Adjusting to natural disasters
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People adjust to the risks presented by natural disasters in a number of ways; they can move out of harms way, they can self protect, or they can insure. This paper uses Hurricane Andrew, the largest U.S. natural disaster prior to Katrina, to evaluate how people and housing markets respond to a large disaster. Our analysis combines a unique ex post database on the storm’s damage along with information from the 1990 and 2000 Censuses in Dade County, Florida where the storm hit. The results suggest that the economic capacity of households to adjust explains most of the differences in demographic groups’ patterns of adjustment to the hurricane damage. Low income households respond primarily by moving into low-rent housing in areas that experienced heavy damage. Middle income households move away to avoid risk, and the wealthy, for whom insurance and self-protection are most affordable, appear to remain. This pattern of adjustment with respect to income is roughly mean neutral, so an analysis based on measures of central tendency such as median income would miss these important adjustments.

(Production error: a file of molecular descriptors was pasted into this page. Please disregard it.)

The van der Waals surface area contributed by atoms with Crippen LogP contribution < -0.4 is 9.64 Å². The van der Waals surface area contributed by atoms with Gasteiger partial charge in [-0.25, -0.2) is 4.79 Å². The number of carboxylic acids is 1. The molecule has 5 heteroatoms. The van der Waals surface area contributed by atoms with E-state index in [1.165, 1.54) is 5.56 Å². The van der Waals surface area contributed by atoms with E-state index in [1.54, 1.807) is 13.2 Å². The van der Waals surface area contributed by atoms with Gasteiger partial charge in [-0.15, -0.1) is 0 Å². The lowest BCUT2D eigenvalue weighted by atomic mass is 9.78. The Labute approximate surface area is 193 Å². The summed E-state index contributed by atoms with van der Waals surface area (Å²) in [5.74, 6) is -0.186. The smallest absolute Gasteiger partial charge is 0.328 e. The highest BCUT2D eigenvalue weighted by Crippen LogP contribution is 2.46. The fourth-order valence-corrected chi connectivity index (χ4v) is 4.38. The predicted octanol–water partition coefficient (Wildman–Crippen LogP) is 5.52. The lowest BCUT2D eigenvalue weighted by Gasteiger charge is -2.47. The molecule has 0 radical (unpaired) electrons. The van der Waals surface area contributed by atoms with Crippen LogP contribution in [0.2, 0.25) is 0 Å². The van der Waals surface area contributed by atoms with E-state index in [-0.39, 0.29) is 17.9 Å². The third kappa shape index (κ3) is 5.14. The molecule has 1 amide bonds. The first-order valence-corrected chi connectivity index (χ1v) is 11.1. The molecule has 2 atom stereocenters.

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- Adjusting to natural disasters
Journal of Risk and Uncertainty
Volume 33, Issue 1-2 , pp 37-54
- Cover Date
- Print ISSN
- Online ISSN
- Kluwer Academic Publishers
- Additional Links
- Natural hazards
- Economic adjustment
- Industry Sectors
- Author Affiliations
- 1. Department of Economics, Arizona State University, Tempe, AZ
- 2. Department of Economics, Williams College, Williamstown, MA
- 3. Department of Agricultural and Applied Economics, Virginia Tech, Blacksburg, VA
- 4. CEnREP, North Carolina State University, Raleigh, NC
- 5. Department of Economics, University of North Carolina, Chapel Hill, NC